Jokes provide a true insight to the soul.
In a scene near the end of If We Are Women, Polly Cohen (Erin Mathews) returns from being out all night. As she approaches her house, she thinks about the other three women waiting for her and in terms of the jokes they tell.
As she thinks of them, each tells her joke.
Her mother, Jessica MacMillan Cohen (Sharon Heath), tells a literary anecdote about James Joyce.
Her paternal grandmother, Rachel Cohen (Janet Michael), tells a typically Jewish joke, complete with doting mother and Yiddish accent.
Her maternal grandmother, Ruth MacMillan (Lanni McInnes), relates about a bear going into a bar full of lumberjacks.
We have already met the three older women and have seen some of their character. The jokes, however, serve to cement their outward personalities indelibly in our minds.
The latest production of Western Canada Theatre, If We Are Women opened Thursday evening at Sagebrush Theatre. The four characters already introduced are the entire cast and each fills her role perfectly.
As the rough-hewn Canadian prairie survivor, Ruth comes across as someone with a great zest for life, little book-learning but a lot of street smarts. Her opposite number, Rachel, is the Jewish son become Jewish mother - well-read, neurotic, driven to succeed.
Jessica is the middle-aged product of a staunch Canadian upbringing combined with marrying into an American Jewish family. Her language, both vocal and thought, is flowery and very literary.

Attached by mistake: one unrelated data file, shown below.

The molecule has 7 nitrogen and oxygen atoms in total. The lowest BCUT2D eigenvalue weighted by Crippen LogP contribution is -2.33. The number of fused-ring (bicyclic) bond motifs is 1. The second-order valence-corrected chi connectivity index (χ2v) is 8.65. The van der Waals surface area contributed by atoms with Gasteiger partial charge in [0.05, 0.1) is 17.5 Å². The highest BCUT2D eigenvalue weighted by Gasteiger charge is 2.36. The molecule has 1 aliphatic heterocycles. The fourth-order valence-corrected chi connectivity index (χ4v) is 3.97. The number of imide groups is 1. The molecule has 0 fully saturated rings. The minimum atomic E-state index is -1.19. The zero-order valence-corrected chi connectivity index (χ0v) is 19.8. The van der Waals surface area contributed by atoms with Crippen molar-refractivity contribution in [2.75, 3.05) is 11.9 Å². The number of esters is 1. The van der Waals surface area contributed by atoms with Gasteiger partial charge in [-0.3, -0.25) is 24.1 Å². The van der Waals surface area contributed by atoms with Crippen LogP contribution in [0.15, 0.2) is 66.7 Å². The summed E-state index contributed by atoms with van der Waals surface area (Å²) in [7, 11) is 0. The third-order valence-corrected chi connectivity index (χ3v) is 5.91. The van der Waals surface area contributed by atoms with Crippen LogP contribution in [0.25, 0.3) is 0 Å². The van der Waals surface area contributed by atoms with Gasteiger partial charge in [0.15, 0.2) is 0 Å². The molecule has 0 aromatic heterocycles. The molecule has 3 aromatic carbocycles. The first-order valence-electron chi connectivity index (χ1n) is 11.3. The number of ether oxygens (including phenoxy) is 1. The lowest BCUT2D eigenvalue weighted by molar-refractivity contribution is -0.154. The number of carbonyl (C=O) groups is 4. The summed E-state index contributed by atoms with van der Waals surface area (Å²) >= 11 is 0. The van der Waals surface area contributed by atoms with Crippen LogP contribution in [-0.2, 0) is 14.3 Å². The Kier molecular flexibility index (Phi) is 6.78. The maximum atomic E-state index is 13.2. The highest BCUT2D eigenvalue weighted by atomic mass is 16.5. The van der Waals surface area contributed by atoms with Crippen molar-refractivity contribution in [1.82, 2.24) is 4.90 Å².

Polly is 18 and in her barnyard years, according to Ruth. She has just fallen totally and completely in love, but not with the boy everyone thought she would.
Playwright Joanna McClelland Glass plays with the language beautifully. There is little action, with most of the scenes being set-pieces.
In a setting like this, words become the windows into the soul. On opening night, there were a few minor stumbles in some very long speeches, but recoveries were quick.
If We Are Women is a play which is a delight to listen to, I must confess I spent some moments with my eyes closed simply listening to the conversations on the stage. I could tell as easily by the way a character spoke as by the sound of the voice who was speaking.
The four women are obviously comfortable with each other, able to speak about things most people would consider totally private. They are comfortable with each other, but they don't know each other. As the play moves on, we and they start to know each other better.
If We Are Women is on until Feb. 3. Tickets can be purchased at Kamloops Live! Box Office.